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shankara

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Apr 28, 2012
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I am an American of Indian origin, male, about 21 years. Just completed my degree in biomedical engineering; very much want to be a doctor (MD is OK, MD/PhD is preferred since I love research). Lots of rejections although most schools asked for secondary applications; 4 interviews so far, 1 of them rejected, some hope in the other three (U-Pitt, CWRU and Toledo) but I can not count on these any more. CGPA=3.66, SGPA = 3.45, MCAT = 36 (14 in Biology), 2 summers of research (1 research paper), some shadowing experience, not much volunteering experience due to academic pressure in college, although recently I have accumulated about 40 hours in a hospital.

My plan is to do a special master's degree in physiology and work extremely hard, gain some volunteer experience and plenty of shadowing experience. I have applied to Michigan, CWRU and U-Cincinnati SMP's.

Any suggestions on how to improve my chances? Any advice? Will my chances improve with SMP if I do well? Is one of these SMP's better than others? Your help and ideas will be greatly appreciated.

Shankara
 
Sep 4, 2006
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I am an American of Indian origin, male, about 21 years. Just completed my degree in biomedical engineering; very much want to be a doctor (MD is OK, MD/PhD is preferred since I love research). Lots of rejections although most schools asked for secondary applications; 4 interviews so far, 1 of them rejected, some hope in the other three (U-Pitt, CWRU and Toledo) but I can not count on these any more. CGPA=3.66, SGPA = 3.45, MCAT = 36 (14 in Biology), 2 summers of research (1 research paper), some shadowing experience, not much volunteering experience due to academic pressure in college, although recently I have accumulated about 40 hours in a hospital.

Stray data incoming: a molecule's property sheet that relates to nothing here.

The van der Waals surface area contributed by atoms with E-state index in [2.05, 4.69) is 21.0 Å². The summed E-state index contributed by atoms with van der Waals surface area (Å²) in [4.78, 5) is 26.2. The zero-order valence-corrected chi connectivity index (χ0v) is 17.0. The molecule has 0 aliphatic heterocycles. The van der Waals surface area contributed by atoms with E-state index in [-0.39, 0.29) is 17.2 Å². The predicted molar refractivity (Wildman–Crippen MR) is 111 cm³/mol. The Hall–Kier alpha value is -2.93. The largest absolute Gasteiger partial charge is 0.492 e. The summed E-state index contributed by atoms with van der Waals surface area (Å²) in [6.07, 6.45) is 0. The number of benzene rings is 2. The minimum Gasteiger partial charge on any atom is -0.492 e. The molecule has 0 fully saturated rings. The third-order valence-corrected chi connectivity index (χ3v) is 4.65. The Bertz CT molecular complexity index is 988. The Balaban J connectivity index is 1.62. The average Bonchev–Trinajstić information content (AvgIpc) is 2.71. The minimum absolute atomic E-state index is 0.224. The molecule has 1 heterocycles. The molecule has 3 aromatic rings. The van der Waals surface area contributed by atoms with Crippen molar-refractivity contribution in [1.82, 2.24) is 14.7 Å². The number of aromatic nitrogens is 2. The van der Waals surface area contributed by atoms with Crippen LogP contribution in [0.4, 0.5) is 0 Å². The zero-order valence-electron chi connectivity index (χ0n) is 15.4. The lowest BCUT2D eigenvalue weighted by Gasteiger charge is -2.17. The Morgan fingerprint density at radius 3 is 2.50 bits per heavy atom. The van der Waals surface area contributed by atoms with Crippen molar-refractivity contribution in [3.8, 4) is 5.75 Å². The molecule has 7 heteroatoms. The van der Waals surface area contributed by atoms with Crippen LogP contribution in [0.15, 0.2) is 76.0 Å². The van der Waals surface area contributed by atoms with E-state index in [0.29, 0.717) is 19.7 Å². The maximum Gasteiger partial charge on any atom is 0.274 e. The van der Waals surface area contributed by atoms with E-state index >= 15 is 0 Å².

My plan is to do a special master's degree in physiology and work extremely hard, gain some volunteer experience and plenty of shadowing experience. I have applied to Michigan, CWRU and U-Cincinnati SMP's.

Any suggestions on how to improve my chances? Any advice? Will my chances improve with SMP if I do well? Is one of these SMP's better than others? Your help and ideas will be greatly appreciated.

Shankara
For MD, I think you'd get just as much mileage from postbac undergrad upper-level Bio and Biochem as you would from a far more expensive SMP, and even that may not be needed if you have a recent steep upward grade trend in the sciences. But yes, if you got a 3.7+ GPA in the SMP, your chances would be better.

You really don't have enough research to be a good candidate for MD/PhD with only two summer's worth of experience, IMO. The low cGPA is a double whammy. See: http://forums.studentdoctor.net/showthread.php?p=10563823 and I don't have any insight into how MD/PhD adcomms would consider an SMP GPA.

I see your major weakness as sparse clinical experience, maybe low shadowing hours, and no nonmedical community service. If you also don't have teaching or leadership, that leaves even more room for improvement.